Political Leadership in a Divided Electorate: Assessing Character Issues in the 2000 Presidential Campaign
By Stanley Renshon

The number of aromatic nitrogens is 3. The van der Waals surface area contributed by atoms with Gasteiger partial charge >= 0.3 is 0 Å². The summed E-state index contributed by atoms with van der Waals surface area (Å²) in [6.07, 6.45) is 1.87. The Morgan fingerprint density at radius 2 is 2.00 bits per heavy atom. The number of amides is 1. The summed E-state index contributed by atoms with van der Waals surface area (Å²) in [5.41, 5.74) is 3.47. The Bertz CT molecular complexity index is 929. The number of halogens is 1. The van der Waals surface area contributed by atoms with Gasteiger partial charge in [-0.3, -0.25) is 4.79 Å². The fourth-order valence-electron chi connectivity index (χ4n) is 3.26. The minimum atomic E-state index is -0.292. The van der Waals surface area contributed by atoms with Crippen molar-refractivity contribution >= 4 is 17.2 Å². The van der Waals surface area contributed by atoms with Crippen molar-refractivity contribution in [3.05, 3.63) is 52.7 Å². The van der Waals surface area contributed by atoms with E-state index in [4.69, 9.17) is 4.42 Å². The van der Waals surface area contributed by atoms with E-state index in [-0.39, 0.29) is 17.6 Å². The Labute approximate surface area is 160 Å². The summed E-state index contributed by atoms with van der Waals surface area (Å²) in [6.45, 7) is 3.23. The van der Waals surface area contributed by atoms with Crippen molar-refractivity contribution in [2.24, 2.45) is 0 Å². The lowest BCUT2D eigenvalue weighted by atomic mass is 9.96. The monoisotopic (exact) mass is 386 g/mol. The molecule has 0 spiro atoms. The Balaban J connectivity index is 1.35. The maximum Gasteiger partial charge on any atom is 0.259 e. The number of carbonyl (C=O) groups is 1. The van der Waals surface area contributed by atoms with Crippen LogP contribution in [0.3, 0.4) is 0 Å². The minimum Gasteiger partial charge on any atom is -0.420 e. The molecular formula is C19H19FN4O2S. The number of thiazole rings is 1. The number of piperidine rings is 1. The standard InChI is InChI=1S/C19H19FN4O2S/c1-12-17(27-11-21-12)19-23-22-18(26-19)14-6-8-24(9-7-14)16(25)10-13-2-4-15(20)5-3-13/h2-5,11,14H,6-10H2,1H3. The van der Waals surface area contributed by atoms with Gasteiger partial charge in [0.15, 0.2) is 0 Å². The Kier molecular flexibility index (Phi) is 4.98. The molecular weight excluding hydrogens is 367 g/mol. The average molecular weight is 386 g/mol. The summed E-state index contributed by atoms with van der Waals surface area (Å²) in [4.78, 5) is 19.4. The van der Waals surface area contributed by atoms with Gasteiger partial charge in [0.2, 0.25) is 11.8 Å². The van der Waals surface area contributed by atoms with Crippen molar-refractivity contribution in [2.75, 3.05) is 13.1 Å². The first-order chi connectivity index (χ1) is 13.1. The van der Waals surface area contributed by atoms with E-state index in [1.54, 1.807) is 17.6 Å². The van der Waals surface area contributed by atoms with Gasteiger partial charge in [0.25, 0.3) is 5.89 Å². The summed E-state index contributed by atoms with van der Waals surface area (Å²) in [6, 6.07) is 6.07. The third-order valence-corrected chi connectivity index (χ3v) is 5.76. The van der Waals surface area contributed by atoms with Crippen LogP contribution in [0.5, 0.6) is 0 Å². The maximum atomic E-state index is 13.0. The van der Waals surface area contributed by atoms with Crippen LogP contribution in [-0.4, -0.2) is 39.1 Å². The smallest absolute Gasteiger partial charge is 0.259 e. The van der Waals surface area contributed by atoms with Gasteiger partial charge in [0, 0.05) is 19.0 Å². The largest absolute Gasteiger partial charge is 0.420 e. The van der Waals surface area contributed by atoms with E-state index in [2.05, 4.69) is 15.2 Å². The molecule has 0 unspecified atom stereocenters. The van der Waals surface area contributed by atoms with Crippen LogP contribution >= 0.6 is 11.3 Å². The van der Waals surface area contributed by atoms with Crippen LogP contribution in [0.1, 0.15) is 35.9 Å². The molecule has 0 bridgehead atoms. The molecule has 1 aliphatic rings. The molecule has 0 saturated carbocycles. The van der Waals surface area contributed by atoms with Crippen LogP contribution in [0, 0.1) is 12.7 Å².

A paper by Stanley Renshon, spring 2000 fellow, considers the role of character in the 2000 presidential campaign. Renshon states that “character issues” tell citizens something important about prospective leaders. Honesty, integrity and trustworthiness may well be virtues in themselves, but they are important for the nation’s political life. This is primarily so because they are a key resource of leadership capital. That, in turn, affects the president’s capacity to govern and lead. This paper first examines the impact of the Clinton presidency in helping to set the frame within which character issues are being considered, then turns to the question of the broader cultural and political contexts in which the search for leadership takes place. Renshon argues that the public’s experiences and leadership preferences have an important effect on the kinds of leadership that develop and are supported in a society. Renshon also distinguishes between two models of leadership in contemporary American society. One, the heroic, has become traditional. The other, reflective leadership, is emerging in response to structure and psychological changes in the American public. The paper concludes by suggesting how each of these two models of leadership affected the 2000 presidential campaign.